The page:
The novel is largely built around sequences of action interspersed by representations of the interior worlds of a few characters, as well as exterior dialogue. One may in fact wish to critique Dowlatabadi’s style of reserving moral judgment over his characters in storyline such as when Mergan decides to give her young daughter Hajer to an older man to marry: we are given no hint of the author’s own stand on this matter, which some readers may (incorrectly, in my view) interpret as a lack of concern on the part of the author. Instead of resorting to “trite moralization” over this, Dowlatabadi allows the reader to understand the conflicting emotions, and the external forces that make such a decision possible. Again, Mergan is thus not represented as a monster or a victim (or, a “bitch” or a “victim” to use Nafisi’s terms), but rather as a complex and changing character.
Finally, the claim that any work suffers from “unnecessary elaborations” is of course subjective in literature, but for any reader of Melville, Woolf, Joyce or Delillo (to only name a few prominent if sometimes wordy, English-language authors), the level of detail that is presented about the daily lives of the characters of Missing Soluch would seem hardly excessive. For example, there are long and detailed descriptions of the work of harvesting, or of the clearing of snow in the village. These may appear “unnecessary” for the storyline, but contribute a great deal to the rich ambiance of the novel and its rootedness to a particular environment and culture. In addition, there is not a single instance of the “narrator addressing the reader” — at least as far as what is called the “Dear reader” mode of narration is concerned. So far off the mark are her claims about the work, one wonders if Nafisi had even read the book at all.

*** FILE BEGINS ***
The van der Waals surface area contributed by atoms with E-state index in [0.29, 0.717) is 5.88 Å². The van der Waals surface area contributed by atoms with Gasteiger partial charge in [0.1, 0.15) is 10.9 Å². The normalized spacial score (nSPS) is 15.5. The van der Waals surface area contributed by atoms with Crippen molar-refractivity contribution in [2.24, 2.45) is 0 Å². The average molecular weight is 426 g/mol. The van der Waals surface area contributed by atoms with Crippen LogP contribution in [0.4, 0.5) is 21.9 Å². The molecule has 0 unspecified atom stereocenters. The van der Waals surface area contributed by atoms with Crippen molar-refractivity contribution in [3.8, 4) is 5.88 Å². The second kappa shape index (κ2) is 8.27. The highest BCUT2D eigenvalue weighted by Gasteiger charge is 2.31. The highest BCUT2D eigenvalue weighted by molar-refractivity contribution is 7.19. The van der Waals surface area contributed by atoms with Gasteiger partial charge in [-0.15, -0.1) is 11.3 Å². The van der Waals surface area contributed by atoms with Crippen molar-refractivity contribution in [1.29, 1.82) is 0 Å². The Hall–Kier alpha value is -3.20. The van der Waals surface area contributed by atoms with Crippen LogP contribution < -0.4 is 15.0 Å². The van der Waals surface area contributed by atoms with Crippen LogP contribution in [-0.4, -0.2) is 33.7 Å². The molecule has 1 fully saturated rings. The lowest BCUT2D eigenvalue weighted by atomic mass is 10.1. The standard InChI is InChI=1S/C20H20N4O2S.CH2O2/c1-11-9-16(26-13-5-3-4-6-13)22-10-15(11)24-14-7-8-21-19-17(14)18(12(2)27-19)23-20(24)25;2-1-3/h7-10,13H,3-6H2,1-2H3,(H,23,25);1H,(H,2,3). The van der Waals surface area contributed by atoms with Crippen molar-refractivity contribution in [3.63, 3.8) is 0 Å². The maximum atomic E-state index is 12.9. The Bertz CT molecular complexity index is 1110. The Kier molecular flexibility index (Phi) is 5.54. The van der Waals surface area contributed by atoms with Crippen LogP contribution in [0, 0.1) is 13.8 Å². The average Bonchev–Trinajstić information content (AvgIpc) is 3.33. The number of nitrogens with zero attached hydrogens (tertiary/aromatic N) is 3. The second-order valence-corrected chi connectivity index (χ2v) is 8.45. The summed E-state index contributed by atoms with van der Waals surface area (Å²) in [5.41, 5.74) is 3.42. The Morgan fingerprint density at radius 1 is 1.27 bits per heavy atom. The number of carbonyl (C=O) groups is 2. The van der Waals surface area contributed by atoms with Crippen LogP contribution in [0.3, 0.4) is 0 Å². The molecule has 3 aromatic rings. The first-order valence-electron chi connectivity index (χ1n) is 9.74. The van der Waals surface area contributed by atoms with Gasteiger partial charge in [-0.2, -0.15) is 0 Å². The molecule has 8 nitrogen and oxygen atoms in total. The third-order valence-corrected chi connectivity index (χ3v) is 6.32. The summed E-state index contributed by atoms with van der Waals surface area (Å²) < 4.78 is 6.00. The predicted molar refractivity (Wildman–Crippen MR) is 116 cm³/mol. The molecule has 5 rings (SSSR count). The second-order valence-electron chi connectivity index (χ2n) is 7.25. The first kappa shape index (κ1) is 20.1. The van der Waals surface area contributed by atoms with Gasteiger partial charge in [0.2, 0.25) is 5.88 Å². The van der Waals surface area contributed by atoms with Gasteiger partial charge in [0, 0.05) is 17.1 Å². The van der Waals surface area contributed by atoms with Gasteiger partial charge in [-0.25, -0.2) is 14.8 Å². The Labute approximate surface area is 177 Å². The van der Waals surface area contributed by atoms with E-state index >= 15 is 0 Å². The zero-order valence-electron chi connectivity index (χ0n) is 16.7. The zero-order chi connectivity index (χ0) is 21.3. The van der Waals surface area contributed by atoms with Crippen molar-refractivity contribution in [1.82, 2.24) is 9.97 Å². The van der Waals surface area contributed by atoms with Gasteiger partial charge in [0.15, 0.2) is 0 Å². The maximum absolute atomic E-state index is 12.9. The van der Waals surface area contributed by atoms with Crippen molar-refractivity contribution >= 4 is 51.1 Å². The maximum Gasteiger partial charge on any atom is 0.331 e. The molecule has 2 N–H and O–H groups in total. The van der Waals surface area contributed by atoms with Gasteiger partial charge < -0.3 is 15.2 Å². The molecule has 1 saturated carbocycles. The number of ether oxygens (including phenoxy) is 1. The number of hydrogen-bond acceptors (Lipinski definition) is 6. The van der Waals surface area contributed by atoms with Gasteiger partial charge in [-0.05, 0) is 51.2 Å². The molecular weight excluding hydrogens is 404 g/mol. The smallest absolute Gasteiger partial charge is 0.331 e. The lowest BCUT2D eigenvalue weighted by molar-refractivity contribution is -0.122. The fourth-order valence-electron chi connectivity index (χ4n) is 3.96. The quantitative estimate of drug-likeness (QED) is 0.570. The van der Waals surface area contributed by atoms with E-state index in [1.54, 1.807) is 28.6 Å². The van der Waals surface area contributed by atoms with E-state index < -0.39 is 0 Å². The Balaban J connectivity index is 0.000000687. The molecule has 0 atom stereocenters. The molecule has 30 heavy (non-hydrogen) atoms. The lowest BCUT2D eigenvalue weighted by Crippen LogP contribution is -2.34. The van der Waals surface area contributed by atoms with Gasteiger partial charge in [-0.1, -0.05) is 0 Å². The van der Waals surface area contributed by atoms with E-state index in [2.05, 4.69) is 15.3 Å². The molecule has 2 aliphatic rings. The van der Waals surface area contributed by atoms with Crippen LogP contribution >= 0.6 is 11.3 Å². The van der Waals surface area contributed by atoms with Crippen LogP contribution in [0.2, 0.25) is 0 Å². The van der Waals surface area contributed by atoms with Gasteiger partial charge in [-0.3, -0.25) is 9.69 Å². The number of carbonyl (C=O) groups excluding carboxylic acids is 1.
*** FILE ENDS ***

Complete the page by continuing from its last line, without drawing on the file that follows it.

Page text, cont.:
Since Nafisi doesn’t offer any further substantiation or elaboration — unnecessary or not — of her claims, I would have to conclude that this article is less a work of criticism than an unpleasant bit of polemics, offered so as to simple-mindedly prop up a scornful and disdaining posture towards this and certain other works of modern Persian literature, and thus to dismiss certain complex and rich books through simplistic and clearly uninformed claims about them. Clearly, there is much to discuss concerning the representations of women in modern Persian novels, including Missing Soluch — but one does need to take the works much more seriously than Nafisi does if one wishes to present a well-founded perspective on the issue.
And yet, seems most disturbing to me in Nafisi’s argument is the fact that these erroneous statements about the book are prefaced with a facile claim that this and other examples of modern Persian literature “lack” qualities that give “Western realistic novels such amazing lights [sic] and shades [sic].” Is the measure of all modern world literature to be whether or not they conform to the framework of Western realistic novels? Is truly there no point in trying to sympathetically assess non-Western literatures as bringing their own “amazing” qualities that may be quite different than those of canonical Western writing? One has the sense from this article that Nafisi thinks not.
While hoping to simply set the record straight here, I also raise the issue of Nafisi’s article to illustrate the problem of how modern Persian literature is valued — both in and outside of Iran — and how this influences, for example, the economy of translation and publishing of these works. It is my sense that Nafisi is generally dissatisfied with these works for reasons that have little to do with the works as such — she is apparently trying to read what she sees as cultural traits into works of art, an act that is often prone to failure when dealing with complex or imaginative creative work. If our only judgment of good literature is presented by setting canonical “Western” literature as the measure for all literary work, we will certainly miss an opportunity to have modern Iranian literature contribute to the larger body of what has begun to be termed world literature. For by setting these limiting criteria as measures, we are only confirming — rather foolishly — that modern Iran is not modern Europe (or the US) and does not share their histories. This view concludes that Iranian literary productions cannot be worthwhile if they are not essentially imitative, which in fact very often they are not.
This is a significant problem, one that we may begin to address through supporting and encouraging translation of modern Iranian literature — if for nothing else than due to fact that perhaps by reading these works in English translation, readers such as Nafisi may have a chance to comprehend the richness and complexity of books such as Dowlatabadi’s Missing Soluch.